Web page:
Beginning of a tradition

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Every morning, hundreds of Fort Irwin community members drive past the famous “Painted Rocks” that sit just outside of the installations front gate.

Most people know that the distinctive unit insignia represents the units that have completed training rotations at the National Training Center. However, not everyone knows how the tradition started, and that not all the units represented there were here for NTC rotations.

Fort Irwin has been a military installation since it became the Mojave Anti-Aircraft Range in 1940. The Soldiers that trained here for World War II and the Korean War never considered painting their distinctive unit crest on the large rocks around the post.

In the mid 1960’s Col. JC Osborne, commander of Fort Irwin, came across an old Arrastre, an ore crushing device from the days of mining in the Mojave Desert. The commander had the 36th Engineer Battalion move the device and rebuild it in the park across from the officers club.

When the engineers were finished, they asked the commander to inspect their work. The commander commented that a donkey was used to operate the Arrastre, and asked the engineers to make a donkey statue to complete the job.

It took a couple of tries, but the 36th finally managed to create a concrete donkey that was acceptable to the commander.

They had a big dedication celebration, complete with honored guests, speeches and even an Army band.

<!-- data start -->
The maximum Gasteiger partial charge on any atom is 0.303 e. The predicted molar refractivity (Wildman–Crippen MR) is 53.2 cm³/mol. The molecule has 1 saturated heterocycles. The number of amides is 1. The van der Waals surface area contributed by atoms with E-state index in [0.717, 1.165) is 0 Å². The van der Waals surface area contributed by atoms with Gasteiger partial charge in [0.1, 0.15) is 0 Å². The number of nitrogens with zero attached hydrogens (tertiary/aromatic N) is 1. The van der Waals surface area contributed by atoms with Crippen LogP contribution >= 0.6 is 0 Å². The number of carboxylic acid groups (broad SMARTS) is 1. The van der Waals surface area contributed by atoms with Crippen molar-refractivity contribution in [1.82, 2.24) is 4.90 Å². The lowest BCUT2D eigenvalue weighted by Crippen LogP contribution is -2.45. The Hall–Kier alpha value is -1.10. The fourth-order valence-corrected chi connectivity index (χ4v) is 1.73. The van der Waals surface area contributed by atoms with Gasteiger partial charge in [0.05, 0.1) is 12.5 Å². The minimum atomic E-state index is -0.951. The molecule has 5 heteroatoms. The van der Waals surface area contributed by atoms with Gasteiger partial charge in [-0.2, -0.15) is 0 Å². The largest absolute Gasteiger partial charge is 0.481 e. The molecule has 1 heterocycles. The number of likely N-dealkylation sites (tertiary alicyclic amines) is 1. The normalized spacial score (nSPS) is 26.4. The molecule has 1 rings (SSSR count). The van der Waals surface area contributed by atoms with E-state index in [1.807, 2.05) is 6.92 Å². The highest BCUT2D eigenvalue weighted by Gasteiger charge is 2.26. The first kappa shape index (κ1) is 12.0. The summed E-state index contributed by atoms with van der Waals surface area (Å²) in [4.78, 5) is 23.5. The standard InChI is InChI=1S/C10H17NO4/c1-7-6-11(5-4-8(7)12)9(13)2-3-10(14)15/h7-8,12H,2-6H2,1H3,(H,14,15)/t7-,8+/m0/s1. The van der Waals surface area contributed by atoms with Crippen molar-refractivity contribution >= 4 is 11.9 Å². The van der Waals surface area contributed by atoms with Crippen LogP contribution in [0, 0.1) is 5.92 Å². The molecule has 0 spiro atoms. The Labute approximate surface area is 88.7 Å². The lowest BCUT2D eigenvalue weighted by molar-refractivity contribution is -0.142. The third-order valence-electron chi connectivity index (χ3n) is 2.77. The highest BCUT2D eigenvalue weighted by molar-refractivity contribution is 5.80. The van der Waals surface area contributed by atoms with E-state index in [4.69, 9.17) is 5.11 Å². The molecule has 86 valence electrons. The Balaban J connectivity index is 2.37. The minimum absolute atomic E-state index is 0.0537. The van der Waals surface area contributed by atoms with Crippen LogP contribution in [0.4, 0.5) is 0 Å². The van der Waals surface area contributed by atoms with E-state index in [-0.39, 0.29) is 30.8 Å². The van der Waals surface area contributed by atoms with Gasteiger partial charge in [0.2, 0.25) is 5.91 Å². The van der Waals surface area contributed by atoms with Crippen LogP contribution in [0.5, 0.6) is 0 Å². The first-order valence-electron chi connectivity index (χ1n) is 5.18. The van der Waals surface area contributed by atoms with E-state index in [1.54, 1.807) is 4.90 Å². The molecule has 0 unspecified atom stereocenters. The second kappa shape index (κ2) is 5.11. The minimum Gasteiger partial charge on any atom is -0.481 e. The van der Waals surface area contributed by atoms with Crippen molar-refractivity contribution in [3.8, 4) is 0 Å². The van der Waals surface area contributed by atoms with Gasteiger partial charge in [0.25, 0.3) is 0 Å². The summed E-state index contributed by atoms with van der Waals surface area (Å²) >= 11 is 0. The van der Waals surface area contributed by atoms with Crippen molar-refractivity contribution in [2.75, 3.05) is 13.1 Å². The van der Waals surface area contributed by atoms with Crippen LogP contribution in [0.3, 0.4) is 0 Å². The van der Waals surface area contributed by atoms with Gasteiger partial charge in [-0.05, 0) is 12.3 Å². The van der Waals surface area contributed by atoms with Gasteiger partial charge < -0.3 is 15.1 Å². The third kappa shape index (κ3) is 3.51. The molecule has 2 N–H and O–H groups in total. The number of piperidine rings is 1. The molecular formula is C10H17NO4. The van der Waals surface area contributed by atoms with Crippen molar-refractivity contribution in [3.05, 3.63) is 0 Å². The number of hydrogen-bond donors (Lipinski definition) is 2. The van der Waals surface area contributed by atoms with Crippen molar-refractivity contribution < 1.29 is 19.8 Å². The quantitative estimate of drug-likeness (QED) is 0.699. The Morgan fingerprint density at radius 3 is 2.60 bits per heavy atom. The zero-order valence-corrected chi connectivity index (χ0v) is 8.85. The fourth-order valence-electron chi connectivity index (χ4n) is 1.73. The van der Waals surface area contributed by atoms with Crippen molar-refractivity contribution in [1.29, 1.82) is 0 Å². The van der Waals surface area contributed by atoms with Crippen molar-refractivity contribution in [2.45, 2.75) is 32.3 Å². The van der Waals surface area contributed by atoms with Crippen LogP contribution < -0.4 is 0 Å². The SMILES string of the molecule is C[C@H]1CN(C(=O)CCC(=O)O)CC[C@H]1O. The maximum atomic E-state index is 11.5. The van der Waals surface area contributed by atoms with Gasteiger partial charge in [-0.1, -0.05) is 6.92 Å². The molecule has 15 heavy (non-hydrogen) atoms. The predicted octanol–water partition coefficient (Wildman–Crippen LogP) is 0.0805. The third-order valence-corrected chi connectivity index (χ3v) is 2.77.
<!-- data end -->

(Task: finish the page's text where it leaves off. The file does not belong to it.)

Not long after, an artillery unit departing for Vietnam decided to use the cover of darkness to repaint the donkey their branch colors. Needless to say, people were pretty surprised to find a bright red donkey in the park the next morning. The donkey was immediately repainted gray.

Not to be outdone, every unit that departed for Vietnam found a way to repaint the donkey to show that they had been at Fort Irwin. It happened so often, it caused a shortage of gray paint on the post.

When it was time for the 36th to ship out to Vietnam in 1967, instead of defacing a donkey they considered their own, they painted the Seahorse Patch of the 36th Engineers on the rocks near the front gate. As for the donkey, according to the commander of the 36th, he volunteered to go with the unit and showed up in a connex when they arrived in country.

To this day, units that complete a training rotation can request to add their own distinctive patch to the Painted Rocks. If you look as you drive south on Fort Irwin Road, you can still see the Seahorse of the 36th Engineers surrounded by the patches of units of today.